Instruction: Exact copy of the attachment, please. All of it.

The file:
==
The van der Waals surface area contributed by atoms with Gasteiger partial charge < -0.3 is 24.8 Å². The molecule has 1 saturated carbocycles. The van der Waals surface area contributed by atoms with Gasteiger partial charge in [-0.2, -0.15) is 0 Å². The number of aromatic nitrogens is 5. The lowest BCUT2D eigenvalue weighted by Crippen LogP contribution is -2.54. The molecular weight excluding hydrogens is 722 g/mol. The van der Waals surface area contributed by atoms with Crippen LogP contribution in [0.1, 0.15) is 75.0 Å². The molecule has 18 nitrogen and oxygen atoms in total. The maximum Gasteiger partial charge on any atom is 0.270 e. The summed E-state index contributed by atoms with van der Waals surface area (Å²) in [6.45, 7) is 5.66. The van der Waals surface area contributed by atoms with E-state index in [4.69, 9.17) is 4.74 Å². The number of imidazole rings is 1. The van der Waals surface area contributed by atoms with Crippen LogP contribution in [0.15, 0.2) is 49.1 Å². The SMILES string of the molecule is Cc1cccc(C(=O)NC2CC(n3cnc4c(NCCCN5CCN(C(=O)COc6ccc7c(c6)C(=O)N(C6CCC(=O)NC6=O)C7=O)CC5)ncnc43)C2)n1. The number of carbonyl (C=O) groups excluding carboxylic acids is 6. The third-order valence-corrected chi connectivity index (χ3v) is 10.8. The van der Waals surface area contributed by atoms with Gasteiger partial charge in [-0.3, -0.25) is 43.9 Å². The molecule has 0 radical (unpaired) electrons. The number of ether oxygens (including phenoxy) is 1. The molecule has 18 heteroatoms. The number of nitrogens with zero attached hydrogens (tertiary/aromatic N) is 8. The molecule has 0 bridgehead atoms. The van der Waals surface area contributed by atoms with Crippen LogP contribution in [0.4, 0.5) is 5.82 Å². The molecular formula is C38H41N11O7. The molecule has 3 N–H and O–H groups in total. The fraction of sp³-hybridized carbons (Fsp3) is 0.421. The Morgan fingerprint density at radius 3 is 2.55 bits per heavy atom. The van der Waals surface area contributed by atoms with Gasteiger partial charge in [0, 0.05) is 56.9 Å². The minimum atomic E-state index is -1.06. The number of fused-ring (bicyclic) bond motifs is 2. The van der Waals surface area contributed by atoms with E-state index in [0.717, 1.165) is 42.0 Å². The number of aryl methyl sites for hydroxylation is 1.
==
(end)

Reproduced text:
The van der Waals surface area contributed by atoms with Gasteiger partial charge < -0.3 is 24.8 Å². The molecule has 1 saturated carbocycles. The van der Waals surface area contributed by atoms with Gasteiger partial charge in [-0.2, -0.15) is 0 Å². The number of aromatic nitrogens is 5. The lowest BCUT2D eigenvalue weighted by Crippen LogP contribution is -2.54. The molecular weight excluding hydrogens is 722 g/mol. The van der Waals surface area contributed by atoms with Crippen LogP contribution in [0.1, 0.15) is 75.0 Å². The molecule has 18 nitrogen and oxygen atoms in total. The maximum Gasteiger partial charge on any atom is 0.270 e. The summed E-state index contributed by atoms with van der Waals surface area (Å²) in [6.45, 7) is 5.66. The van der Waals surface area contributed by atoms with E-state index in [4.69, 9.17) is 4.74 Å². The number of imidazole rings is 1. The van der Waals surface area contributed by atoms with Crippen LogP contribution in [0.15, 0.2) is 49.1 Å². The SMILES string of the molecule is Cc1cccc(C(=O)NC2CC(n3cnc4c(NCCCN5CCN(C(=O)COc6ccc7c(c6)C(=O)N(C6CCC(=O)NC6=O)C7=O)CC5)ncnc43)C2)n1. The number of carbonyl (C=O) groups excluding carboxylic acids is 6. The third-order valence-corrected chi connectivity index (χ3v) is 10.8. The van der Waals surface area contributed by atoms with Gasteiger partial charge in [-0.3, -0.25) is 43.9 Å². The molecule has 0 radical (unpaired) electrons. The number of ether oxygens (including phenoxy) is 1. The molecule has 18 heteroatoms. The number of nitrogens with zero attached hydrogens (tertiary/aromatic N) is 8. The molecule has 0 bridgehead atoms. The van der Waals surface area contributed by atoms with Crippen LogP contribution in [0.4, 0.5) is 5.82 Å². The molecular formula is C38H41N11O7. The molecule has 3 N–H and O–H groups in total. The fraction of sp³-hybridized carbons (Fsp3) is 0.421. The Morgan fingerprint density at radius 3 is 2.55 bits per heavy atom. The van der Waals surface area contributed by atoms with Gasteiger partial charge in [0, 0.05) is 56.9 Å². The minimum atomic E-state index is -1.06. The number of fused-ring (bicyclic) bond motifs is 2. The van der Waals surface area contributed by atoms with E-state index in [0.717, 1.165) is 42.0 Å². The number of aryl methyl sites for hydroxylation is 1.